By Matt Pross, Staff Writer
As part of its Startup Project, TEQ magazine has embedded itself at local startup incubators to gain firsthand experience into the world of tech entrepreneurs working to get companies off of the ground. I attended Interim Demo Day at AlphaLab on March 5 and listened to several investor pitches and subsequent feedback from the crowd, which included AlphaLab alumni, experienced entrepreneurs who have received funding in the past, and executives from Innovation Works, the most active seed stage investor in the country. Here are some thoughts from my experience at Interim Demo Day:
After sitting through Interim Demo Day over at the AlphaLab startup incubator on the South Side, I’m very glad that I haven’t attempted to start a company. Before I was privy to the entrepreneurs’ practice pitches and the subsequent feedback from the mentor-packed audience, I just didn’t know the types of questions investors ask themselves before they pull the trigger on a relatively high-risk venture investment.
After getting about 15 minutes to present their pitch, each entrepreneur fielded questions like:
1) Who is your target customer(s)?
2) What is your exact market focus?
3) Do you have any customers yet?
The mentors in the crowd really forced the novice entrepreneurs to think how an investor thinks. In hindsight it makes perfect sense: Why would a savvy investor throw money at an idea or an entrepreneur without a proper level of vetting?
Besides the necessary practice each entrepreneur gained from the Interim Demo Day experience, I’m sure that each one took away at least one piece of invaluable advice from the mentors’ feedback. In particular, I remembered one mentor’s comments as being especially eye-opening. He said pretty much the same thing to each entrepreneur that presented: “What pain does your solution solve?” and “Is your product a nice to have or a ‘gotta’ have?” After listening to this feedback, it was quite clear to me the kinds of questions investors ask themselves before pulling out the checkbook. Both of these questions must be easily answered for an idea to be fundable. That’s reality. Consumers and investors alike will pay for something that solves an important problem. If someone is not willing to pay for a product or service no matter how cool the technology behind it may be, it does not have market value.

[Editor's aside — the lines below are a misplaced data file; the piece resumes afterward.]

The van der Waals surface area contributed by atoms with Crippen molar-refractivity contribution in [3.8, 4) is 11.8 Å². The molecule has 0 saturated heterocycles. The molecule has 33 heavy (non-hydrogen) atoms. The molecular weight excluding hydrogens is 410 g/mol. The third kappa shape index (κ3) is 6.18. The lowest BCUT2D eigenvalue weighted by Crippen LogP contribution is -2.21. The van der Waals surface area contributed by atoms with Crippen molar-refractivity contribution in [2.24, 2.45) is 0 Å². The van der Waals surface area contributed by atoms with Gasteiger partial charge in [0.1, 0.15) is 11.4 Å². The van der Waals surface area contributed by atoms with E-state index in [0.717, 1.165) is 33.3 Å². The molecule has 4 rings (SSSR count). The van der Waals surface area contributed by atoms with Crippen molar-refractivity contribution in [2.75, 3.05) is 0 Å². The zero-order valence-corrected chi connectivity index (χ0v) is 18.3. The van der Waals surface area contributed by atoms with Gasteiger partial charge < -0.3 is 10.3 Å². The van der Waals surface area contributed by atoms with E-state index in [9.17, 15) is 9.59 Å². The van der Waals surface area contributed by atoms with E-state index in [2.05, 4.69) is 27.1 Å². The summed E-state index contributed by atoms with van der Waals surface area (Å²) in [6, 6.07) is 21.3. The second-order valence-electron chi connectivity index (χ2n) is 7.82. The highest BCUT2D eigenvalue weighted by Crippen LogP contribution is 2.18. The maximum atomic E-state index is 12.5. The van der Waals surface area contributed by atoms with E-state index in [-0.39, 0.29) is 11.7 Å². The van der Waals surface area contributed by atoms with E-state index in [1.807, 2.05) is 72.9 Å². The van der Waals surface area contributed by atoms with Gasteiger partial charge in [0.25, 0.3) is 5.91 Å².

With the real Demo Day less than two months away (it’s tentatively slated for either May 14 or 15), I’m sure all of the entrepreneurs in this spring’s AlphaLab class are hard at work honing their value propositions and investor presentations to succinctly answer the tough questions mentioned above. Exercises like Interim Demo Day are a great example of the value that incubator programs like AlphaLab add to Pittsburgh’s burgeoning startup ecosystem. Allowing entrepreneurs to practice and receive feedback before they have to pitch to investors could mean the difference between a successful startup and a nice idea that was never funded. With the national venture capital community paying more and more attention to Pittsburgh’s growing startup scene, having more fundable companies in the marketplace can only help our technology industry and regional economy.